“The combination of physician dominance and physician aligned fee-for-service payment structures provide a profound barrier to implementing team-oriented primary care,” the researchers wrote.
“Policy makers facilitating team-oriented [primary care] may need to decide as to whether they have the energy to dismantle fee-for-service payment structures and reorient the long-lasting cultural dominance of the medical profession.”
Lead author Professor Grant Russell, professor of General Practice Research at Monash University, said that there had been a shift in primary care from small, physician-owned practices to much larger, complex practices employing nurses and, sometimes, allied health care professionals.
“There is emerging evidence in primary care that improved teamwork is associated with improved clinical outcomes and patient safety,” Professor Russell told MJA InSight.
“But [interprofessional] teamwork has been difficult [to achieve]. While there is some evidence that interprofessional education can improve teamwork and, in turn, a range of clinical outcomes, in the primary care setting, such interventions have generated only modest impact on professional practice and health outcomes.”
The researchers identified seven levers that influenced the implementation of primary care teams: clinical payment methods, clinical work distribution within practices (extent of direct physician involvement in service delivery), practice governance (extent of physician ownership), external accountability and regulation, community and medical neighbourhood connections, the role of the professional organisations, and supportive external resources.
Professor Russell said that these levers provided some guidance in the types of reform necessary for the implementation of team-oriented care.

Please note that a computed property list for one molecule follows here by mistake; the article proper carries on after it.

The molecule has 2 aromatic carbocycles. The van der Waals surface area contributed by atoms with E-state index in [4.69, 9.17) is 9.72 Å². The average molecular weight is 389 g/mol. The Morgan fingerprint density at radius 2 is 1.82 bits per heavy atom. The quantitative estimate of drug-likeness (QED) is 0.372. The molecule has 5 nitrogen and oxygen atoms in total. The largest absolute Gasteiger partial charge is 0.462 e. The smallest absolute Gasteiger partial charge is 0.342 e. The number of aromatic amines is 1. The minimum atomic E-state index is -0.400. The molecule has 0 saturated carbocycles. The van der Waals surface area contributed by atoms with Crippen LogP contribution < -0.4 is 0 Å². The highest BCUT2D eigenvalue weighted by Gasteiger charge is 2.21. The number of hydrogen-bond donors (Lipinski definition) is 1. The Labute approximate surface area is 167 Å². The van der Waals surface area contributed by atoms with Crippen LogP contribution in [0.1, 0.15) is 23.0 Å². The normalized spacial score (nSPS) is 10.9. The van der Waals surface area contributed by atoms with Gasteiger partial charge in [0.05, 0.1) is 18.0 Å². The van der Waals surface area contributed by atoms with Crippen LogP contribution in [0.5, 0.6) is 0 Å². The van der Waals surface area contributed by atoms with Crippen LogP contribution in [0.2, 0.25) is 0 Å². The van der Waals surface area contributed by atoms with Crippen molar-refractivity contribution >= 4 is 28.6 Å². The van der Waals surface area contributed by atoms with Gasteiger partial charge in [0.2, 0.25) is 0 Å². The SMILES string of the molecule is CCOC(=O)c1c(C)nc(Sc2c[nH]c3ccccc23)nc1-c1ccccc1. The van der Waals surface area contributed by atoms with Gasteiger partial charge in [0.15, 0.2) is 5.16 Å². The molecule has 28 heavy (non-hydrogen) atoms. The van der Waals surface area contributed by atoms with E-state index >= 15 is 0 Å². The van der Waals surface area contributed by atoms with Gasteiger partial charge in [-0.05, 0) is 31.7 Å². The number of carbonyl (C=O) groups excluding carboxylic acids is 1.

“If you are intending team-oriented care, you need to explore non-fee-for-service funding mechanisms, be aware of the implications of physician ownership and control of primary care practices, get professional associations on-side, and provide external support to practices that are going through the hard work of primary care reform,” he said.
Professor Russell said that the new Health Care Homes model, for which trials began on 2 October 2017, featured some incentives for team-based care – such as some capitation payments for at-risk patients – but many of the traditional structures remained.
He said that Health Care Homes would be physician-owned, and it was likely that clinical work distribution and direct physician involvement in care would feature in these models.
Professor Russell said that the Family Practice study also highlighted the importance of having the support of professional organisations in establishing team-based primary care models.
“If you have a Health Care Homes model – and we saw this in Australia with the GP Super Clinics Program – where the professional associations are not particularly on board, that makes it harder to transition [to a team-oriented model].”